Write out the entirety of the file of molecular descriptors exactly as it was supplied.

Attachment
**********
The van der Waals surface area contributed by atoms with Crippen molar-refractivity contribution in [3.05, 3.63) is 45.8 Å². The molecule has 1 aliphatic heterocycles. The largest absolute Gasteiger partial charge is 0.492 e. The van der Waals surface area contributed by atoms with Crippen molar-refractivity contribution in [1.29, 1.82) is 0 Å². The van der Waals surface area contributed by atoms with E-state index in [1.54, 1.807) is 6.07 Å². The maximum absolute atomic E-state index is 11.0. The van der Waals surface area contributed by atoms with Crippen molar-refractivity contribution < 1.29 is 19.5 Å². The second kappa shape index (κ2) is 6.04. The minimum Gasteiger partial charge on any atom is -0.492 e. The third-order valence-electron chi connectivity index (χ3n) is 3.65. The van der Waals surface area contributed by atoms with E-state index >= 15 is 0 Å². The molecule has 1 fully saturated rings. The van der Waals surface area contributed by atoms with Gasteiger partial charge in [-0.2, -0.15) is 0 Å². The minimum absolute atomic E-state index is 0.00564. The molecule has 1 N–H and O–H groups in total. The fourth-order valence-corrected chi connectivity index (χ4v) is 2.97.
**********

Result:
The van der Waals surface area contributed by atoms with Crippen molar-refractivity contribution in [3.05, 3.63) is 45.8 Å². The molecule has 1 aliphatic heterocycles. The largest absolute Gasteiger partial charge is 0.492 e. The van der Waals surface area contributed by atoms with Crippen molar-refractivity contribution in [1.29, 1.82) is 0 Å². The van der Waals surface area contributed by atoms with E-state index in [1.54, 1.807) is 6.07 Å². The maximum absolute atomic E-state index is 11.0. The van der Waals surface area contributed by atoms with Crippen molar-refractivity contribution < 1.29 is 19.5 Å². The second kappa shape index (κ2) is 6.04. The minimum Gasteiger partial charge on any atom is -0.492 e. The third-order valence-electron chi connectivity index (χ3n) is 3.65. The van der Waals surface area contributed by atoms with E-state index >= 15 is 0 Å². The molecule has 1 fully saturated rings. The van der Waals surface area contributed by atoms with Gasteiger partial charge in [-0.2, -0.15) is 0 Å². The minimum absolute atomic E-state index is 0.00564. The molecule has 1 N–H and O–H groups in total. The fourth-order valence-corrected chi connectivity index (χ4v) is 2.97.